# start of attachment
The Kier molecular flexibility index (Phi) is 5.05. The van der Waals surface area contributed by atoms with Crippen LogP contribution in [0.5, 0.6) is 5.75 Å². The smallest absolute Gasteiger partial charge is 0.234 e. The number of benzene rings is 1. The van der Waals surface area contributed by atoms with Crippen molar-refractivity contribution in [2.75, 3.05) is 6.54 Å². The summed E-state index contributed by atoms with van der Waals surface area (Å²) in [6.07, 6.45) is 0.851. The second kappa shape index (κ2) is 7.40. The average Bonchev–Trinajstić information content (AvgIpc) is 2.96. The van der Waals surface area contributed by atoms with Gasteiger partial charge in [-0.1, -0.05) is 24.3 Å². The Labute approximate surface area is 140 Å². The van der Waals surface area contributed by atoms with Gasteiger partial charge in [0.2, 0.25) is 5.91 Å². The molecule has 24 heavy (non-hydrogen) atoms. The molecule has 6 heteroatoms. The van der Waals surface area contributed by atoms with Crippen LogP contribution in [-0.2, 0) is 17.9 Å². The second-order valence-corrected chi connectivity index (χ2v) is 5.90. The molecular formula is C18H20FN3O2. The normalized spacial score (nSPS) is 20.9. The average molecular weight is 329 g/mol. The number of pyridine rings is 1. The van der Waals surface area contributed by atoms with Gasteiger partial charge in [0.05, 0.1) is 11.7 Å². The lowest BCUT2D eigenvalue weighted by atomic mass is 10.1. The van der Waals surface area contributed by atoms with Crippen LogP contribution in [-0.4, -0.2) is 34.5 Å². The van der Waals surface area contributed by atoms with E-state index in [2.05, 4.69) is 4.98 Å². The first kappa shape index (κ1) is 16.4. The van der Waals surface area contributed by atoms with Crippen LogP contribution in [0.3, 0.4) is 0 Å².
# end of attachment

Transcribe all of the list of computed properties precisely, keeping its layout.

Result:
The Kier molecular flexibility index (Phi) is 5.05. The van der Waals surface area contributed by atoms with Crippen LogP contribution in [0.5, 0.6) is 5.75 Å². The smallest absolute Gasteiger partial charge is 0.234 e. The number of benzene rings is 1. The van der Waals surface area contributed by atoms with Crippen molar-refractivity contribution in [2.75, 3.05) is 6.54 Å². The summed E-state index contributed by atoms with van der Waals surface area (Å²) in [6.07, 6.45) is 0.851. The second kappa shape index (κ2) is 7.40. The average Bonchev–Trinajstić information content (AvgIpc) is 2.96. The van der Waals surface area contributed by atoms with Gasteiger partial charge in [-0.1, -0.05) is 24.3 Å². The Labute approximate surface area is 140 Å². The van der Waals surface area contributed by atoms with Gasteiger partial charge in [0.2, 0.25) is 5.91 Å². The molecule has 24 heavy (non-hydrogen) atoms. The molecule has 6 heteroatoms. The van der Waals surface area contributed by atoms with Crippen LogP contribution in [-0.2, 0) is 17.9 Å². The second-order valence-corrected chi connectivity index (χ2v) is 5.90. The molecular formula is C18H20FN3O2. The normalized spacial score (nSPS) is 20.9. The average molecular weight is 329 g/mol. The number of pyridine rings is 1. The van der Waals surface area contributed by atoms with Gasteiger partial charge in [0.05, 0.1) is 11.7 Å². The lowest BCUT2D eigenvalue weighted by atomic mass is 10.1. The van der Waals surface area contributed by atoms with Crippen LogP contribution in [-0.4, -0.2) is 34.5 Å². The van der Waals surface area contributed by atoms with E-state index in [2.05, 4.69) is 4.98 Å². The first kappa shape index (κ1) is 16.4. The van der Waals surface area contributed by atoms with Crippen LogP contribution in [0.3, 0.4) is 0 Å².